It seems obvious to most of us that specific species, animals, and plants, are protected by special laws and regulations. However, it is getting less natural when we talk about rivers, forests or trees as legal entities. Or maybe rather opposite?
The Guardian has recently published an article “It’s only natural: the push to give rivers, mountains, and forests legal rights” where author Jane Gleeson-White describes a recent tendency in the Western environmental legal system. “This new approach to environmental law was introduced in the US by the Community Environmental Legal Defense Fund, whose first success came in 2006”, writes Gleeson-White. The discussion about legal rights for the environment and its elements, during last ten years, has exceeded debates within environmental philosophy and anthropology and happened to be a focal point of many social movements. The main aim of this “legal revolution” is to change the way nature is described and understood within the Western legal system: from a property to a subject of law. According to initiators of this movement, this should allow for a better protection of the natural world. The most well-known examples of practical application of this approach are Bolivia and Ecuador where the rights of the Mother Earth (Patchamana) were recognised as equal to humans. Also last year, India and New Zealand have given rivers and the ecosystem a legal standing in their own rights.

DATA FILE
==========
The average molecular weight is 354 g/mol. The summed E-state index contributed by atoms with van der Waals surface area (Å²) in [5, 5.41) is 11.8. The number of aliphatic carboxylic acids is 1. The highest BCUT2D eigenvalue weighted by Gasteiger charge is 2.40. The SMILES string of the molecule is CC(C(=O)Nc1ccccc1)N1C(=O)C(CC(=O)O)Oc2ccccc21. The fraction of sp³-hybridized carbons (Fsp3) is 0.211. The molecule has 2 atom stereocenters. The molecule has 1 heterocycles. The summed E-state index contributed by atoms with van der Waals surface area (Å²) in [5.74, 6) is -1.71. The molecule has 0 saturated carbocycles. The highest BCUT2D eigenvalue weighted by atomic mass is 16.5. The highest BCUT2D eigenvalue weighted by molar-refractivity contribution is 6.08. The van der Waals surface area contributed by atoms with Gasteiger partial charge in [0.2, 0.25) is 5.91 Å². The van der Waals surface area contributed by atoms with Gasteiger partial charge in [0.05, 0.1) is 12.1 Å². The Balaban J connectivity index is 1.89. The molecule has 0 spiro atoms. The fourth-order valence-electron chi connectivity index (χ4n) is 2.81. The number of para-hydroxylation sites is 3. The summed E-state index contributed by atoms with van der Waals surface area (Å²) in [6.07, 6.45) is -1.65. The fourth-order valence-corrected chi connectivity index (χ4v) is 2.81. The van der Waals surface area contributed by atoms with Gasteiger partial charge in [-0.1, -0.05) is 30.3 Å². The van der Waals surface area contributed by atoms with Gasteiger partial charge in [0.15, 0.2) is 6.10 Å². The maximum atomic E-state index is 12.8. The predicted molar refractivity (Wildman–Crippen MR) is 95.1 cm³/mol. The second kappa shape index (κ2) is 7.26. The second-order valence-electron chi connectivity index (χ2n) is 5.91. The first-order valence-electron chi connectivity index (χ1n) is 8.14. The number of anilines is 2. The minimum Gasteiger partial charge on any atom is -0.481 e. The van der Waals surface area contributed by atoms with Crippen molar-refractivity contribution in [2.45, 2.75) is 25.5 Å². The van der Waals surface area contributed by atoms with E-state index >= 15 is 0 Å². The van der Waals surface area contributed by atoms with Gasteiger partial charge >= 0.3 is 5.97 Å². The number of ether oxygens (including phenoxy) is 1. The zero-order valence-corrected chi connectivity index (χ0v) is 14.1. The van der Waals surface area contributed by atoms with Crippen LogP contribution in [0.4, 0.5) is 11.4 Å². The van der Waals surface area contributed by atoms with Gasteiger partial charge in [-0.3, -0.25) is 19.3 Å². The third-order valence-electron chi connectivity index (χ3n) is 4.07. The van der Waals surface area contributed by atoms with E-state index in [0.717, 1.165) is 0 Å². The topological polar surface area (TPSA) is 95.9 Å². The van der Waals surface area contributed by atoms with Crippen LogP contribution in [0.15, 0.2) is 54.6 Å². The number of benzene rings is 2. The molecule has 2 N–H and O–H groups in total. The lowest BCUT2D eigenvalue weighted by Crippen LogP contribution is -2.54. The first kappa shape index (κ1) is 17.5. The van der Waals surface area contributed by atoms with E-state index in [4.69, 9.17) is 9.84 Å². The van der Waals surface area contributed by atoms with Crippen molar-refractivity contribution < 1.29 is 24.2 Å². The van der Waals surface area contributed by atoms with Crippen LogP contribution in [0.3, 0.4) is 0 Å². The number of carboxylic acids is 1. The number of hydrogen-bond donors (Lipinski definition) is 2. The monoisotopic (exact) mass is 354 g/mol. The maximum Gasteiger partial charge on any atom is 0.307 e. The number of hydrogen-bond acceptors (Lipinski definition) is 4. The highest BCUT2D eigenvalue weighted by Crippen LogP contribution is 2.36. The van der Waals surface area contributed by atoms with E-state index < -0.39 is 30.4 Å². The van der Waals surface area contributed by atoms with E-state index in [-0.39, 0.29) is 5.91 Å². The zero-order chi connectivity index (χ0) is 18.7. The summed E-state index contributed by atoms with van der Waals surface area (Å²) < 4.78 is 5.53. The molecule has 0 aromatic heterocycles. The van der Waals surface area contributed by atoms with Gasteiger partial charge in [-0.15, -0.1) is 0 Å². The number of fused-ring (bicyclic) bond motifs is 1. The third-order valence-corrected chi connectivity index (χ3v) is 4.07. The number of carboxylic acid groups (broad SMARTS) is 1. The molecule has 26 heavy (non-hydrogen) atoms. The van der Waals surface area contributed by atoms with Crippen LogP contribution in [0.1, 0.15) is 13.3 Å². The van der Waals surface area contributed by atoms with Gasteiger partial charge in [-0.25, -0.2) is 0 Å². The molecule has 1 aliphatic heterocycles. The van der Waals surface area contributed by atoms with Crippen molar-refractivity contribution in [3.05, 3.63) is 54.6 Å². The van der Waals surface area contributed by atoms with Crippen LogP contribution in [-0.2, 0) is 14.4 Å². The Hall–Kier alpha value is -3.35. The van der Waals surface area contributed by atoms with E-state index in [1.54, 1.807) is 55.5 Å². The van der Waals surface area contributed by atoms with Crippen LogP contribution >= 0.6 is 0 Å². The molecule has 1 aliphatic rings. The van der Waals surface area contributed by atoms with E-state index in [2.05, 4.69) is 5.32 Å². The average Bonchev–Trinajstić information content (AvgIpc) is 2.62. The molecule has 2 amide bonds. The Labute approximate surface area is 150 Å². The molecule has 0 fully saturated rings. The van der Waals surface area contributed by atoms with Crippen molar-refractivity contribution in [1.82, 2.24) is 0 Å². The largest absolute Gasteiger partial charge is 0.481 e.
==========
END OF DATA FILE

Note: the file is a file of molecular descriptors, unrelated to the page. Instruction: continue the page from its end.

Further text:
What do these developments mean for future forests in Europe and around the world? Can we expect that our forests will be granted soon with special rights and legal status? We will find this out in the following years.
For those interested in the topic, I recommend the website of an environmental philosopher Micheal Mader who has extensively published on rights for plants.